In a previous application note we described the advantages and prerequisites for performing qNMR with an internal standard. However, this method is not easy to implement on samples taken directly from the production line. In this case, the main complication comes from the fact that the type of sample preparation required to add an internal standard is not always possible in the production environment. Moreover, as samples need to be measured in the presence of protonated solvents, solvent suppression methods are necessary to attenuate the large solvent signals to remove overlapping with the signals of the compounds of interest. Depending on the solvent suppression method, the amplitude of some of the signals in the spectrum may get affected requiring a different calibration strategy. While for conventional experiments a single reference substance is enough, for the general case we propose the use of a reference sample for each compound to be quantified in the sample. By using as external calibrant a sample with a known concentration of the same substance, the effect of the solvent suppression sequence can be eliminated. There are several other cases in which qNMR with internal standard is not applicable, for example in conversion control in large reactors or composition control of screening experiments. Here, one can use qNMR with external standard. In this application note we demonstrate this method exemplary for different mixtures of histidine, sucrose and polysorbate. Different combinations of these three substances are used in many formulations in drug development. Histidine is used as a buffer, polysorbates as surfactants and sucrose as excipient.
For the successful implementation of qNMR with external standards, a set of reference samples with known concentration is needed. For this application note we prepared three reference samples with only histidine, sucrose, and polysorbate 20 dissolved in H2O, respectively. Three mixtures with varying compositions of these three substances in H2O were prepared to demonstrate the high accuracy that can be achieved when the method is implemented on our Spinsolve benchtop NMR spectrometer. To ensure the linearity between the reference samples and the mixtures, all spectra must be recorded with identical parameters (saturation power and frequency, flip angle, repetition time, etc.). All spectra shown in this application note were recorded on a Spinsolve 80 MHz Carbon Ultra spectrometer with 10 s repetition time, 2 dummy scans, 32 scans, 90° flip angle, solvent suppression active on the water peak and a total experimental time of 6 min. Figure 1 shows a stack plot with the proton spectra of the three reference samples and one mixture sample. For the quantification of histidine, the aromatic peaks between 7 and 8 ppm were used, for sucrose the peak at 5.36 ppm and for polysorbate 20 the peak group around 1 ppm.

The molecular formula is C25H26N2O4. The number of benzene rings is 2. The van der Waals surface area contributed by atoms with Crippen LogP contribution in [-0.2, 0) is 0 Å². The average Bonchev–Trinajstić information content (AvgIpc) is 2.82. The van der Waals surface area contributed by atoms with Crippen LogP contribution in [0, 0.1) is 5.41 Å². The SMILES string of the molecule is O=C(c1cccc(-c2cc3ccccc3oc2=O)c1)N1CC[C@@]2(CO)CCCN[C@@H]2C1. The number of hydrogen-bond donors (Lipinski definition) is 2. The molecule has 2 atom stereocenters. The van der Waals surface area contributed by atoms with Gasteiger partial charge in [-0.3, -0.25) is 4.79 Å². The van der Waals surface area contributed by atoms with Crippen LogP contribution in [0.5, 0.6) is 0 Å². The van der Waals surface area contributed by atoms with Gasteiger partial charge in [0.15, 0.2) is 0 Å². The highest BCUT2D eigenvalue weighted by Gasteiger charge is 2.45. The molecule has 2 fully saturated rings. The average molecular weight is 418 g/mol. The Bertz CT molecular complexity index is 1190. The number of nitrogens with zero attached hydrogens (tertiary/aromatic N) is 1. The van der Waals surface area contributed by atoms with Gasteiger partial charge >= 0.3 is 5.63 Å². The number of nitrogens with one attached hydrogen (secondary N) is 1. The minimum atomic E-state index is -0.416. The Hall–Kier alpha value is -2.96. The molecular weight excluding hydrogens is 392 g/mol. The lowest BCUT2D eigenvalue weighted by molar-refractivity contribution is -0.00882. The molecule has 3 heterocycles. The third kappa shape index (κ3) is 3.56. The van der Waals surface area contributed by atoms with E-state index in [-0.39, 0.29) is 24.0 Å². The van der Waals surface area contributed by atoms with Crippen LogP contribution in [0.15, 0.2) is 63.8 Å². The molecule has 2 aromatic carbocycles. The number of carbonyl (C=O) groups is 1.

Figure 1: Stack plot of the three reference spectra and one spectrum of one mixture measured on a Spinsolve™ 80 MHz Carbon Ultra spectrometer.
The three mixture samples contain different amounts of histidine, sucrose and polysorbate 20 as shown in Figure 2. By measuring the samples with the three single substances we obtained three calibration values in form of integral/(mg/mL). With these values we were able to determine the concentrations of the different components in the mixtures. Each mixture sample was measured five times. For histidine there are two peaks that can be used. Figure 3 shows the concentrations determined for both peaks. The mean of the two concentrations are the results for histidine which are shown in Figure 3.
Figure 2: Overlay of three mixture samples showing the different concentrations of histidine, sucrose and polysorbate 20. For each sample the overlay of 5 repeat measurments is displayed in the graph proving the excellent reproducibility of the measurements.
By measuring the samples with the three single substance we obtained three calibration values in form of integral/mg/mL. With these values we were able to determine the concentrations of the mixture samples. Each mixture sample was measured five times. For histidine there are two peaks that can be used. Figure 3 shows the concentrations determined for both peaks. The means of the two concentrations are the results for histidine which are shown in the following table and graph.
Table 1: Determined concentrations and deviations from the gravimetric value of histidine for the three mix samples.